The latest in Nintendo’s line of re-released GameCube games tweaked to employ the motion control of the Wii is Donkey Kong Jungle Beat.

The original had a unique bongo drum controller complete with built-in microphone. For the most part it is a 2D side-scroller in which beating the right drum made Donkey Kong move right and beating the left to go left. Beating both at once made him jump, and clapping your hands made him clap too in order to collect bananas and attack enemies. The original was, and indeed still is one of the better and more innovative games on the console in my opinion.

It should go without saying that, what is essentially a direct port over to the Wii, Donkey Kong Jungle Beat is still an excellent game – and it is. In fact it outshines many of the latest Wii games on every level.

Of course, being released under the ‘New Play Control’ banner means that the bongo drum controller is history. The Wii version does not support it – which is a real shame. While the game is perfectly playable using the motion sensing remote and nunchuk, you do lose the immensely satisfying tactile experience of banging on a drum. There’s just something about controlling a burly gorilla by smashing a drum with jungle-themed music playing that stimulates some long suppressed primitive urge.

Now we get to simulate the same action, using a drumming motion with the remote and nunchuk for moving left, right and jumping. Shaking them will perform DK’s clap attack and a timely press of the A button will make him grab the scattered bunches of bananas. You can also perform a ground-pound which forces plants to sprout, providing extra lives and bonus items.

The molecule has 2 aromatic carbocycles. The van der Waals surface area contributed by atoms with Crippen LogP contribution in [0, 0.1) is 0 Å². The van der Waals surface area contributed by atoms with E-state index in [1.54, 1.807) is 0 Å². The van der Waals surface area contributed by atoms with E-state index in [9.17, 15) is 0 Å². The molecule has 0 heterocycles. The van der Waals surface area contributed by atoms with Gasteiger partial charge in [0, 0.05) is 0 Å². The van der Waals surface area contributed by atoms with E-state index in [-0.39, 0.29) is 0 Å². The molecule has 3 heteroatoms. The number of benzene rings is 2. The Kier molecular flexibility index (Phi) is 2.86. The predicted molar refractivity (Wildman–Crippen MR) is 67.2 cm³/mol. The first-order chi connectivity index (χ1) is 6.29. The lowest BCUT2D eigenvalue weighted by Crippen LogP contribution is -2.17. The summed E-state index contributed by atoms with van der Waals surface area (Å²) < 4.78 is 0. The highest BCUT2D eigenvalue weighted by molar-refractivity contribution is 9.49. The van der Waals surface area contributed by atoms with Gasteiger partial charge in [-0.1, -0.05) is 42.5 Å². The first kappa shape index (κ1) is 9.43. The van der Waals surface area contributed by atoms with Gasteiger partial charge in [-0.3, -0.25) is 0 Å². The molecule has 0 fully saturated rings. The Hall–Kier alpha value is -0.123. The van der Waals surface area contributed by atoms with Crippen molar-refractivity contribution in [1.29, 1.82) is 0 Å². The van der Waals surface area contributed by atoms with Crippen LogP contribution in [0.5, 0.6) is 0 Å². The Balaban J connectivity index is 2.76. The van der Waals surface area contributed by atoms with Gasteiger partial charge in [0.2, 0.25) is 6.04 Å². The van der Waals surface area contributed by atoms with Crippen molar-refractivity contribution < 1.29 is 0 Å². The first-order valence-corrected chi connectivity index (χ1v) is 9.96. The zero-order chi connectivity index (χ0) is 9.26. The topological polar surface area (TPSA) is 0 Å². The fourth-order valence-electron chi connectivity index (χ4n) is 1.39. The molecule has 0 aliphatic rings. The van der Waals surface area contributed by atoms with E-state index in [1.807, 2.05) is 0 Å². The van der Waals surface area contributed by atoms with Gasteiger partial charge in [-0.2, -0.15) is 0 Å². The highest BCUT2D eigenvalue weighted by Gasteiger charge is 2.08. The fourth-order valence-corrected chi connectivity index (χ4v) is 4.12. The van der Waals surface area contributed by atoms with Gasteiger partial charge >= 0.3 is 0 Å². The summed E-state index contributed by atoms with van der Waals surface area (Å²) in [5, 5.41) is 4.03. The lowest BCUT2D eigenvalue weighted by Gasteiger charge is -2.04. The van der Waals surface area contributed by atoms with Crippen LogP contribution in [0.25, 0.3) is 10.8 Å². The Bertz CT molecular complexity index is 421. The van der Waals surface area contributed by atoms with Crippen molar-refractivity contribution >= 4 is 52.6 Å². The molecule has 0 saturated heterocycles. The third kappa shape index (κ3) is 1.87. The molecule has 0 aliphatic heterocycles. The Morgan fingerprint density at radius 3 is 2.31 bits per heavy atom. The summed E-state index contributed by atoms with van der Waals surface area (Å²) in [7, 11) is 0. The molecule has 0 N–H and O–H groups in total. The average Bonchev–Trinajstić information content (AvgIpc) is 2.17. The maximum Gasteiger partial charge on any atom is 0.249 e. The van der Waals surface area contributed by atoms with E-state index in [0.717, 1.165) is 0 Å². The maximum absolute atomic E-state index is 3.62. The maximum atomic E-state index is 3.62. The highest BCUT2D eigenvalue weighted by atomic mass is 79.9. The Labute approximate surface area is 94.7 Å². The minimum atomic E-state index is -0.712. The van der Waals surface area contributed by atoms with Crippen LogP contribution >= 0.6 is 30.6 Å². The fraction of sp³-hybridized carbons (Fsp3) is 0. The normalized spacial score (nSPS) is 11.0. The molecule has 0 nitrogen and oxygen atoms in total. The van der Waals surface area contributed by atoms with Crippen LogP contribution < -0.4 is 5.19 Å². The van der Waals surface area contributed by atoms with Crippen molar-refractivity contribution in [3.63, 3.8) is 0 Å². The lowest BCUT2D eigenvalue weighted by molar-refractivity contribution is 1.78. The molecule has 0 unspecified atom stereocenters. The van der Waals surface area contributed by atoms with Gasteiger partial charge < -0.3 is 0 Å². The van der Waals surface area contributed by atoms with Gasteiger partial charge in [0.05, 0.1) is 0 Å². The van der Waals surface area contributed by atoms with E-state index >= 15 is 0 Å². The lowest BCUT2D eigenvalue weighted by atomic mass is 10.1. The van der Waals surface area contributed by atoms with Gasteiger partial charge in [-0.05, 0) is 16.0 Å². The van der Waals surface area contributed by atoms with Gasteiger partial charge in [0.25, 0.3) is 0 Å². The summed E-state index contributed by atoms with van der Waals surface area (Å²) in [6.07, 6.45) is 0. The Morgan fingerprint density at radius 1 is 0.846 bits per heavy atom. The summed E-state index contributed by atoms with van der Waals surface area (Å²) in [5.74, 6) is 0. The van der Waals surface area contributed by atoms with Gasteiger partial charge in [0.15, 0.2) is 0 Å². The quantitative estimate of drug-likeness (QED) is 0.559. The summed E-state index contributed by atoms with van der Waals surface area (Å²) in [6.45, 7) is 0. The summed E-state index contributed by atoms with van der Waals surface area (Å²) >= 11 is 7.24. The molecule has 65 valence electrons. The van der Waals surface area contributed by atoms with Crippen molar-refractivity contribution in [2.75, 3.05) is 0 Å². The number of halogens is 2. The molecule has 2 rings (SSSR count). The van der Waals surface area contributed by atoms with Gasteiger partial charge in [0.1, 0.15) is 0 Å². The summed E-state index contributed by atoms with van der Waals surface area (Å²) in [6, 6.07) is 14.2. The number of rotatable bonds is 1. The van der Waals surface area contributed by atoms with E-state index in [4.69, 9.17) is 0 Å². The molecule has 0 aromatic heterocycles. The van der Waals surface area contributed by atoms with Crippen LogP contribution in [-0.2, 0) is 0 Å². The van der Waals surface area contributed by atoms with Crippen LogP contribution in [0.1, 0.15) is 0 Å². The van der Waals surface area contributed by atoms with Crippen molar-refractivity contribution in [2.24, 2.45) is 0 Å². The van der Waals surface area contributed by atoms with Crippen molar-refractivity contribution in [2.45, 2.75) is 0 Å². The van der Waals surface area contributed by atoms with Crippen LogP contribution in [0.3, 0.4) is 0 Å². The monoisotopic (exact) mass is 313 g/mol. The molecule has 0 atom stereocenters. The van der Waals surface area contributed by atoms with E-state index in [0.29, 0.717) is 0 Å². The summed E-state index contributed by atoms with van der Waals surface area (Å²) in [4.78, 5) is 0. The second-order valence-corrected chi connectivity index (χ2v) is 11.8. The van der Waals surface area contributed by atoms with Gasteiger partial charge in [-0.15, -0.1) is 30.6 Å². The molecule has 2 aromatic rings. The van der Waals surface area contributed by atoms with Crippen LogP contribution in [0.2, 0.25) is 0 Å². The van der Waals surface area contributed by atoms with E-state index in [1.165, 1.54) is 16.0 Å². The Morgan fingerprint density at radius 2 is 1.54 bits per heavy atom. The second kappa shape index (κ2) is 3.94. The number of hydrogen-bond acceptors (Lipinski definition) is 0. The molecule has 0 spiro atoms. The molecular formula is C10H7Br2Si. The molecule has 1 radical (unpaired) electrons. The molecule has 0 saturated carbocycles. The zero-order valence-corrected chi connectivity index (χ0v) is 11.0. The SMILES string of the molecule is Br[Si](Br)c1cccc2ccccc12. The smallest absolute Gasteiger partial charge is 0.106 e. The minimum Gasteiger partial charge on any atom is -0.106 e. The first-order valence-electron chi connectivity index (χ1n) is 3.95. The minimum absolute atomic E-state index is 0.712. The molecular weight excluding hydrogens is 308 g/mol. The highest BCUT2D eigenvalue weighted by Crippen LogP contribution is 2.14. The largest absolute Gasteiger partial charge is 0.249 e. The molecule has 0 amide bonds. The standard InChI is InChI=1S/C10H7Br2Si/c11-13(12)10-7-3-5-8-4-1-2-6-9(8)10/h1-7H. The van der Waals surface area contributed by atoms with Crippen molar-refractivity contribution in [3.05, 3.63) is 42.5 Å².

At the end of each level you will meet one of several bosses, which are much bigger than DK. Here, the action swings around to a 3D view as you enter into a slugfest with your enemy. There is also a post-level mini-game of such where you have to shake the controllers vigorously (clap) to collect as many bananas as possible.

Graphically, Donkey Kong Jungle Beat is superb, as it was on the GameCube. The Wii version is definitely cleaner, but not enough to really make a marked difference, however the inclusion of a widescreen option is very welcome. Sound-wise the game has perfect music to match the action. Throbbing, rhythmic jungle drumming and sound effects that highlight particular actions really draw you into the spirit of the game.

If you own a Wii, then this is a must-own game. Despite being relatively short in length, the action is jam-packed from start to finish and you’ll no doubt be pressing start straight away to play it all over again. However if you’re like me and still own a GameCube and Donkey Kong Jungle Beat with the brilliant bongo-drum controller then pull it out again and play that – because having that physicality involved beats simulating the actions hands down.